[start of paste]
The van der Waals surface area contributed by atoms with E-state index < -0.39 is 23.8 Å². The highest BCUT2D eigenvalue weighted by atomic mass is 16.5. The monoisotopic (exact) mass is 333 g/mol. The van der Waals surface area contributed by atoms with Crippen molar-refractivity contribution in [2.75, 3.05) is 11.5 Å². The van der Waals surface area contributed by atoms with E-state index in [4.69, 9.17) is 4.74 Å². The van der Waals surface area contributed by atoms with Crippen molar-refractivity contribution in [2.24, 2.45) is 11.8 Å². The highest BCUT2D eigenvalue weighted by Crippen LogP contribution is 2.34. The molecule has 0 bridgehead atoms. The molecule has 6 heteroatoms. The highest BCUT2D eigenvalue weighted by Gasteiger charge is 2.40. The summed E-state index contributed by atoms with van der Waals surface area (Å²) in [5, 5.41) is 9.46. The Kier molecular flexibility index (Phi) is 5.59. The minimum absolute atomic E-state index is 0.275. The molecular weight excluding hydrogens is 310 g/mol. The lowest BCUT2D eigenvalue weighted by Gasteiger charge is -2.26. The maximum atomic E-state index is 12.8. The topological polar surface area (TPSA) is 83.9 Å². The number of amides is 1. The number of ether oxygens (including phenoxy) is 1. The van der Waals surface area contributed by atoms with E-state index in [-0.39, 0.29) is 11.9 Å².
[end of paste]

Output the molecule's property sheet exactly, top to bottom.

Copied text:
The van der Waals surface area contributed by atoms with E-state index < -0.39 is 23.8 Å². The highest BCUT2D eigenvalue weighted by atomic mass is 16.5. The monoisotopic (exact) mass is 333 g/mol. The van der Waals surface area contributed by atoms with Crippen molar-refractivity contribution in [2.75, 3.05) is 11.5 Å². The van der Waals surface area contributed by atoms with E-state index in [4.69, 9.17) is 4.74 Å². The van der Waals surface area contributed by atoms with Crippen molar-refractivity contribution in [2.24, 2.45) is 11.8 Å². The highest BCUT2D eigenvalue weighted by Crippen LogP contribution is 2.34. The molecule has 0 bridgehead atoms. The molecule has 6 heteroatoms. The highest BCUT2D eigenvalue weighted by Gasteiger charge is 2.40. The summed E-state index contributed by atoms with van der Waals surface area (Å²) in [5, 5.41) is 9.46. The Kier molecular flexibility index (Phi) is 5.59. The minimum absolute atomic E-state index is 0.275. The molecular weight excluding hydrogens is 310 g/mol. The lowest BCUT2D eigenvalue weighted by Gasteiger charge is -2.26. The maximum atomic E-state index is 12.8. The topological polar surface area (TPSA) is 83.9 Å². The number of amides is 1. The number of ether oxygens (including phenoxy) is 1. The van der Waals surface area contributed by atoms with E-state index in [-0.39, 0.29) is 11.9 Å².